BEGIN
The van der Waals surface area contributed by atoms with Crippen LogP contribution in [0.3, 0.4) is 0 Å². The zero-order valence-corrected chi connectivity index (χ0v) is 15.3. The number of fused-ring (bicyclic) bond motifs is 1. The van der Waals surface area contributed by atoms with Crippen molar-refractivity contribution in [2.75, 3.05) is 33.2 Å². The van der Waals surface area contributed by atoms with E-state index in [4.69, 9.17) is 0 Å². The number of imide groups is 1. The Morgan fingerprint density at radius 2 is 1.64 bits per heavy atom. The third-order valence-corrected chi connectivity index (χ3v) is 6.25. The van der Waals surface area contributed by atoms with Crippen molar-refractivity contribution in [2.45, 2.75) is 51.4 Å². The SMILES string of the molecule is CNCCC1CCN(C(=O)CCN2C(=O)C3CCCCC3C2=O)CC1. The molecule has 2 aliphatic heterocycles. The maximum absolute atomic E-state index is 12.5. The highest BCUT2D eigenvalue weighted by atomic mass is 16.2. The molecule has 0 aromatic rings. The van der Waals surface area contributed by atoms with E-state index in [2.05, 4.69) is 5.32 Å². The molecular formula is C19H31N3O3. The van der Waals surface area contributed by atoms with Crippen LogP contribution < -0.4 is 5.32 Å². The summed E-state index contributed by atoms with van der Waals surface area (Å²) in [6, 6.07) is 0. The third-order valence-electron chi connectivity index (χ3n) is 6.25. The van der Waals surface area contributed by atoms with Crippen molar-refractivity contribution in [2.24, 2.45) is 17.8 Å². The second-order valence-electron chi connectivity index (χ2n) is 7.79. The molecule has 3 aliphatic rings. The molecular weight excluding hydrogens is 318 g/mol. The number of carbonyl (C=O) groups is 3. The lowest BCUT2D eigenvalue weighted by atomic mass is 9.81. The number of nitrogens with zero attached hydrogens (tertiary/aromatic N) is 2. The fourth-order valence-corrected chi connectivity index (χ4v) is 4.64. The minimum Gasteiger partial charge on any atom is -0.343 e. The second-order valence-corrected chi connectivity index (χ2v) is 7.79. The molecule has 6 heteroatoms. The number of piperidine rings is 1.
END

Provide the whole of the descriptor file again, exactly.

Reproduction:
The van der Waals surface area contributed by atoms with Crippen LogP contribution in [0.3, 0.4) is 0 Å². The zero-order valence-corrected chi connectivity index (χ0v) is 15.3. The number of fused-ring (bicyclic) bond motifs is 1. The van der Waals surface area contributed by atoms with Crippen molar-refractivity contribution in [2.75, 3.05) is 33.2 Å². The van der Waals surface area contributed by atoms with E-state index in [4.69, 9.17) is 0 Å². The number of imide groups is 1. The Morgan fingerprint density at radius 2 is 1.64 bits per heavy atom. The third-order valence-corrected chi connectivity index (χ3v) is 6.25. The van der Waals surface area contributed by atoms with Crippen molar-refractivity contribution in [2.45, 2.75) is 51.4 Å². The SMILES string of the molecule is CNCCC1CCN(C(=O)CCN2C(=O)C3CCCCC3C2=O)CC1. The molecule has 2 aliphatic heterocycles. The maximum absolute atomic E-state index is 12.5. The highest BCUT2D eigenvalue weighted by atomic mass is 16.2. The molecule has 0 aromatic rings. The van der Waals surface area contributed by atoms with E-state index in [2.05, 4.69) is 5.32 Å². The molecular formula is C19H31N3O3. The van der Waals surface area contributed by atoms with Crippen LogP contribution < -0.4 is 5.32 Å². The summed E-state index contributed by atoms with van der Waals surface area (Å²) in [6, 6.07) is 0. The third-order valence-electron chi connectivity index (χ3n) is 6.25. The van der Waals surface area contributed by atoms with Crippen molar-refractivity contribution in [2.24, 2.45) is 17.8 Å². The second-order valence-electron chi connectivity index (χ2n) is 7.79. The molecule has 3 aliphatic rings. The molecular weight excluding hydrogens is 318 g/mol. The number of carbonyl (C=O) groups is 3. The lowest BCUT2D eigenvalue weighted by atomic mass is 9.81. The number of nitrogens with zero attached hydrogens (tertiary/aromatic N) is 2. The fourth-order valence-corrected chi connectivity index (χ4v) is 4.64. The minimum Gasteiger partial charge on any atom is -0.343 e. The second-order valence-corrected chi connectivity index (χ2v) is 7.79. The molecule has 6 heteroatoms. The number of piperidine rings is 1.